That I sign myself up for what I know hurts
He says I need to learn to give myself time
to heal even when the scab is itching
I’m still not sure if I’m built like that
There is no in between with me, no balance,
just the ceiling and the earth and neither have a limit
I learned all my mother’s lessons backward
My lips were cherry-stained with accidentally
falling for the wrong one
And when a nigga from the South Side lets love stain
his lips, you listen
You don’t question it
It’s usually never mentioned, unless you become a casualty,
then everyone wants your portrait on a shirt
I didn’t want to die for him to see me
so on accident
I held onto a boy who made me so unfamiliar
I didn’t know myself
I’ve forgotten myself outside the hands of a man
who beats me down without ever making a fist
I been suffocating sharing my air with a man-child
who’s still tryna break a woman who broke him before me
I’m still practicing patience for him fighting my mirrors
So I get pretty
Mascara, contour, blush, install weave
Is my pretty enough to put on his poster?
If this is what it feels like to be beautiful
I don’t want it
Take the dust from my face
and free me
by Kelly Reuter Raymundo
OPRFHS class of 2010
Five months and you fit in me like gray skies.
Eight months and my pockets flee the scene.
Nine months—my hospital gown drags against
the ground like roadkill before the eyes roll back.
They hook me up to the machines. My pulse
withstands the torment. I sit still, consent this time,
as the stiletto-size needle seizes into my body.
My toes barely tingle. I am numb. Numb to my emerging
breaths like womanhood. Numb to the half-open curtains
where I am sure my enemies now wish they could peep
with the anonymity of parked cars. Numb to the bouquet
of lilies on the end table and the lowering of the linen-
line bassinet near my soiled bedside.
Numb like before I knew God.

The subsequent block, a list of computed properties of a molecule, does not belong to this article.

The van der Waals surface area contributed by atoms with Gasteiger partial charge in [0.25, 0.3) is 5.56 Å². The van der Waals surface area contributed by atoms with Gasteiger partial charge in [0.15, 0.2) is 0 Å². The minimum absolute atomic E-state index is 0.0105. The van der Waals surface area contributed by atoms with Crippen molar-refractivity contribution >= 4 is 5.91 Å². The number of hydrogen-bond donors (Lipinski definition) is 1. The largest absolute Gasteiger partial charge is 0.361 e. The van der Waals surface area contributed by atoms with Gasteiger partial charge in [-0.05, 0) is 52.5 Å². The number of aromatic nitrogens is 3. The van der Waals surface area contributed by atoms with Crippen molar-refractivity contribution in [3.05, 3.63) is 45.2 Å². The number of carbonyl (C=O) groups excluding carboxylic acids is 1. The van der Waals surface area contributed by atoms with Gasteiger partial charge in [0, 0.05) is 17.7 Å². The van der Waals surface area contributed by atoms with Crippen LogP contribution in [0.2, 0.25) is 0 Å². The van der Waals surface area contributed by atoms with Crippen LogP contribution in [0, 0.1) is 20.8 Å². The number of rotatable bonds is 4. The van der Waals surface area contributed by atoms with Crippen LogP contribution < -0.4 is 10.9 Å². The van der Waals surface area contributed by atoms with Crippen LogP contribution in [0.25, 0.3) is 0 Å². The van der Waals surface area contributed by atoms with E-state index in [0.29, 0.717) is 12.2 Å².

Finally, you are released from me, roaring. They wrap
you like a mummy. I look at my legs, still spread and bent,
I am a monster now. A beast. An alien. Skin pulsates
and pulls and stretches across my abdomen. Crop circles
emerge around my eyes after sleepless nights. My breasts
have become Godzilla’s. The ground cannot survive
my shift in weight. White lava erupts. Blood won’t stop
shedding beneath me. They move us into quarantine.
The lab medicates to slow my riots. I marvel at the many
wounds I took to bring you here . . .
Even the stampede of friends menacing and armed
chanting for me to stay pretty.
The nurse passes you back to me again. I unveil you
from their bondage; hold your fingers in mine.
You are so calm in lieu of the havoc hours before.
It is like you know how hard I fought
so that your cuticles would not become ghosts.
OPRFHS class of 2021
I write because laughter is not the best medicine.
I used to spew jokes sporadically because I thought it was.
The more I puppeteered my smile
the further I was convinced
my anxiety would peel away like old skin.
Humor was a succulent treat my irrational nerves craved.
There were too many thoughts I wanted to disperse
that couldn’t be glazed in giggles.
They crammed in my brain like paper in Dad’s file cabinet
never to be seen or read aloud.
So I turned to the unexplored source
I knew comforts my brother.
Euphoria jerked through the grooves of my palms
watching my brother aggressively
write away his emotions and craft perfection.
I wanted to feel the same way.
Fingers clenched the pencil
as my hand synched with the rhythm
of my thoughts thudding against my skull.
Anxiety leaped into the creases of the paper
as confidence skimmed the doubt of writing’s benefits
and inscribed the cemented sentence:
It’s no joke that poetry is the new best medicine.
Excerpted from Respect The Mic: Celebrating 20 Years of Poetry From A Chicagoland High School. Copyright © 2022 by authors. Excerpted by permission of Penguin Workshop. All rights reserved.